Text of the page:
To create a new sourcetype, select the Source Types option from the Settings menu in Splunk:


In the Source Types page, click the New Source Type button in the top right corner of the page.


In the dialog that opens, fill in the fields with the following values:


Make sure to target 'system' as the destination app, and set the Category to 'Structured'. As PowerShell will return the timestamps of PI messages in UTC time (see this blog post), I've found that setting the Time zone to UTC is the best way to handle these, as Splunk will then convert to your local timezone. The timestamp format field in the example above is specific to the way that I see timestamps returned by PowerShell based on my regional settings. If you see timestamps returned from PowerShell formatted differently, please refer to the Splunk documentation here to get the specific time and date variables you will need.


At the bottom of the dialog, expand the 'Advanced' section before saving, and fill in the following fields:


Some of these settings (FIELD_NAMES and TIMESTAMP_FIELDS) will need to be manually added via the 'New Setting' option at the bottom of the field list. Once these are completed, click on the Save button.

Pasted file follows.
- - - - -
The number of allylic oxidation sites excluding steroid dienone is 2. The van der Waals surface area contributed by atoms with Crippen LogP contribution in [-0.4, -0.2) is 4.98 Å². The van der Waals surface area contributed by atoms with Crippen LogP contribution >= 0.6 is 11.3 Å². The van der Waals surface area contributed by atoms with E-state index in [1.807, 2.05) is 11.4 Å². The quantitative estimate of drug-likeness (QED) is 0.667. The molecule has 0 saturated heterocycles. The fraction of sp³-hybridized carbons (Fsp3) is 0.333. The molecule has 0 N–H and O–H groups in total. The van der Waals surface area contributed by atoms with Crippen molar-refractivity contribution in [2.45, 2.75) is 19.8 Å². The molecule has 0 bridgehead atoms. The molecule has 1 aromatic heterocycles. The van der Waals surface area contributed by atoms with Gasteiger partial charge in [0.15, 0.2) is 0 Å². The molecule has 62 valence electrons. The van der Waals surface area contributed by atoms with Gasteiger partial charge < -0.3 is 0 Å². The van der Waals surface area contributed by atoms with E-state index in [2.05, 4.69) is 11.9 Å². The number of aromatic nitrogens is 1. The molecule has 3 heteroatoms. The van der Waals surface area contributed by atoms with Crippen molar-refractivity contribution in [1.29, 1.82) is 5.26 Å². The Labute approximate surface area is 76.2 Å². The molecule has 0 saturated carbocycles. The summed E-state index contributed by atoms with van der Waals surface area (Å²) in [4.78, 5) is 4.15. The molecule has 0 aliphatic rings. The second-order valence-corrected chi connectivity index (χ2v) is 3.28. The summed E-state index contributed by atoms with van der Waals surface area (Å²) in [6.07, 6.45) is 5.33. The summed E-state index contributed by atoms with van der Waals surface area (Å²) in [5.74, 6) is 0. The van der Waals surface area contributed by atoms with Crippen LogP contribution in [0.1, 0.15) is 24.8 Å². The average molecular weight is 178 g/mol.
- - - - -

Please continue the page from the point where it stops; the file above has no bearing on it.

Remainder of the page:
Create a new Splunk app

To proceed further, you will need to create a new app in your Splunk instance. To do so will require admin level access within Splunk. From the main window, click on the gear icon next to the Apps label:


In the Apps window, click the 'Create app' button near the top left corner. Complete the app fields with similar values to the following:


Make note of the folder name you create, as you will need to navigate to this app folder later. Save the new app.


Create a new index

In Splunk, all ingested data is stored in one or more indexes. We will create a new index to store our PI log data. To do so, select Indexes from the Settings menu:


In the New Index dialog, give your index a meaningful name, and set the App to the name of the app you created in the previous step. All other fields can be left with default values:


Click Save to create the index.


Configure the data input